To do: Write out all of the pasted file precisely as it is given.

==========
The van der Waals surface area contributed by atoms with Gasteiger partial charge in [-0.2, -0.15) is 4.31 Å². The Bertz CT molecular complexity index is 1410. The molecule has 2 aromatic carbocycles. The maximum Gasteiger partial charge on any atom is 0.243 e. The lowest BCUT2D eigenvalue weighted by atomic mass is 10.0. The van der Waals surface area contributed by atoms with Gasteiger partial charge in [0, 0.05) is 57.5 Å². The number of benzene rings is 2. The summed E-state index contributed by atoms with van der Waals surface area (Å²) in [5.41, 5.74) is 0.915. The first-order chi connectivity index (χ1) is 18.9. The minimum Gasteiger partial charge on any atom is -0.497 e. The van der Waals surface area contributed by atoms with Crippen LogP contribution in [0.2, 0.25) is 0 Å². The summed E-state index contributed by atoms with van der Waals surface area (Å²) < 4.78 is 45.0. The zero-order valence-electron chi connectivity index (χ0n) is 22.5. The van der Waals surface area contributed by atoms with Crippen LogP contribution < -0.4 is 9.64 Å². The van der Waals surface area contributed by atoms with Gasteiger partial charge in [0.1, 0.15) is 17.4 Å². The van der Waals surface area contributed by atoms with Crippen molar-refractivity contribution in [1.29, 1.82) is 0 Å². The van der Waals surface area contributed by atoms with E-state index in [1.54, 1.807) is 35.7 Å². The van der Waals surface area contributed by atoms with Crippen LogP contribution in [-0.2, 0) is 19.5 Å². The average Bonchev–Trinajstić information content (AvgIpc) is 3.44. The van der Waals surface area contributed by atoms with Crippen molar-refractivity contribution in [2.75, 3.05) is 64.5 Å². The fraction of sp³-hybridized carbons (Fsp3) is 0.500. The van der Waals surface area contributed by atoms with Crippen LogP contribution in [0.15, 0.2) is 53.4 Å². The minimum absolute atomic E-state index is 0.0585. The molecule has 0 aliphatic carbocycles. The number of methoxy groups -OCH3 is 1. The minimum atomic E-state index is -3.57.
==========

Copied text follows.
The van der Waals surface area contributed by atoms with Gasteiger partial charge in [-0.2, -0.15) is 4.31 Å². The Bertz CT molecular complexity index is 1410. The molecule has 2 aromatic carbocycles. The maximum Gasteiger partial charge on any atom is 0.243 e. The lowest BCUT2D eigenvalue weighted by atomic mass is 10.0. The van der Waals surface area contributed by atoms with Gasteiger partial charge in [0, 0.05) is 57.5 Å². The number of benzene rings is 2. The summed E-state index contributed by atoms with van der Waals surface area (Å²) in [5.41, 5.74) is 0.915. The first-order chi connectivity index (χ1) is 18.9. The minimum Gasteiger partial charge on any atom is -0.497 e. The van der Waals surface area contributed by atoms with Crippen LogP contribution in [0.2, 0.25) is 0 Å². The summed E-state index contributed by atoms with van der Waals surface area (Å²) < 4.78 is 45.0. The zero-order valence-electron chi connectivity index (χ0n) is 22.5. The van der Waals surface area contributed by atoms with Crippen LogP contribution < -0.4 is 9.64 Å². The van der Waals surface area contributed by atoms with Gasteiger partial charge in [0.1, 0.15) is 17.4 Å². The van der Waals surface area contributed by atoms with Crippen molar-refractivity contribution in [1.29, 1.82) is 0 Å². The van der Waals surface area contributed by atoms with E-state index in [1.54, 1.807) is 35.7 Å². The van der Waals surface area contributed by atoms with Crippen LogP contribution in [-0.2, 0) is 19.5 Å². The average Bonchev–Trinajstić information content (AvgIpc) is 3.44. The van der Waals surface area contributed by atoms with Crippen molar-refractivity contribution in [2.75, 3.05) is 64.5 Å². The fraction of sp³-hybridized carbons (Fsp3) is 0.500. The van der Waals surface area contributed by atoms with Crippen LogP contribution in [0.15, 0.2) is 53.4 Å². The minimum absolute atomic E-state index is 0.0585. The molecule has 0 aliphatic carbocycles. The number of methoxy groups -OCH3 is 1. The minimum atomic E-state index is -3.57.